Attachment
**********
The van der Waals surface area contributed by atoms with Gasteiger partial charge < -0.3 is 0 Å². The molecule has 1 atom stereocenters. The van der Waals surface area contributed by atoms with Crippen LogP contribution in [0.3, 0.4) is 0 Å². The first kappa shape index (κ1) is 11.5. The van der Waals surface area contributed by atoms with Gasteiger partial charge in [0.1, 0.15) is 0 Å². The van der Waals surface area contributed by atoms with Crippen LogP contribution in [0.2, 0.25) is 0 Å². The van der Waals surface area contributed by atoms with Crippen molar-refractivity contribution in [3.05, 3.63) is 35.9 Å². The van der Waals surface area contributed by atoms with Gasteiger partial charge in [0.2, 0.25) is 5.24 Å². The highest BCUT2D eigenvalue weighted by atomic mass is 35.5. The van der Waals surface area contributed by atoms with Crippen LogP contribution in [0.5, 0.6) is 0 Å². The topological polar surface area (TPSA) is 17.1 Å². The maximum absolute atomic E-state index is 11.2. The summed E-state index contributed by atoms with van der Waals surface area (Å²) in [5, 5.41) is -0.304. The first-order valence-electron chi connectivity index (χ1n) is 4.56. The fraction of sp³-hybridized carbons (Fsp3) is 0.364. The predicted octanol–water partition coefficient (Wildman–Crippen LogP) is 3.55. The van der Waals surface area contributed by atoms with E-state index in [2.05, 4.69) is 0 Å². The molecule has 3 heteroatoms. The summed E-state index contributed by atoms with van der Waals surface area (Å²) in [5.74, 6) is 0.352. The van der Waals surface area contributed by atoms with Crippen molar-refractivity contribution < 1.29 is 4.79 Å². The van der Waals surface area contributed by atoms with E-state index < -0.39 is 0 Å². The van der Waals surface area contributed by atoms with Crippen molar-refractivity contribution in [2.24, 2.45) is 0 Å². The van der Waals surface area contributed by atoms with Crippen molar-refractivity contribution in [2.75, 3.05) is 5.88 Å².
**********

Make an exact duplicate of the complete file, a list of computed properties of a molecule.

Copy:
The van der Waals surface area contributed by atoms with Gasteiger partial charge < -0.3 is 0 Å². The molecule has 1 atom stereocenters. The van der Waals surface area contributed by atoms with Crippen LogP contribution in [0.3, 0.4) is 0 Å². The first kappa shape index (κ1) is 11.5. The van der Waals surface area contributed by atoms with Gasteiger partial charge in [0.1, 0.15) is 0 Å². The van der Waals surface area contributed by atoms with Crippen LogP contribution in [0.2, 0.25) is 0 Å². The van der Waals surface area contributed by atoms with Crippen molar-refractivity contribution in [3.05, 3.63) is 35.9 Å². The van der Waals surface area contributed by atoms with Gasteiger partial charge in [0.2, 0.25) is 5.24 Å². The highest BCUT2D eigenvalue weighted by atomic mass is 35.5. The van der Waals surface area contributed by atoms with Crippen LogP contribution in [0.5, 0.6) is 0 Å². The topological polar surface area (TPSA) is 17.1 Å². The maximum absolute atomic E-state index is 11.2. The summed E-state index contributed by atoms with van der Waals surface area (Å²) in [5, 5.41) is -0.304. The first-order valence-electron chi connectivity index (χ1n) is 4.56. The fraction of sp³-hybridized carbons (Fsp3) is 0.364. The predicted octanol–water partition coefficient (Wildman–Crippen LogP) is 3.55. The van der Waals surface area contributed by atoms with E-state index in [2.05, 4.69) is 0 Å². The molecule has 3 heteroatoms. The summed E-state index contributed by atoms with van der Waals surface area (Å²) in [5.74, 6) is 0.352. The van der Waals surface area contributed by atoms with Crippen molar-refractivity contribution < 1.29 is 4.79 Å². The van der Waals surface area contributed by atoms with E-state index < -0.39 is 0 Å². The van der Waals surface area contributed by atoms with Crippen molar-refractivity contribution in [2.24, 2.45) is 0 Å². The van der Waals surface area contributed by atoms with Crippen molar-refractivity contribution in [2.75, 3.05) is 5.88 Å².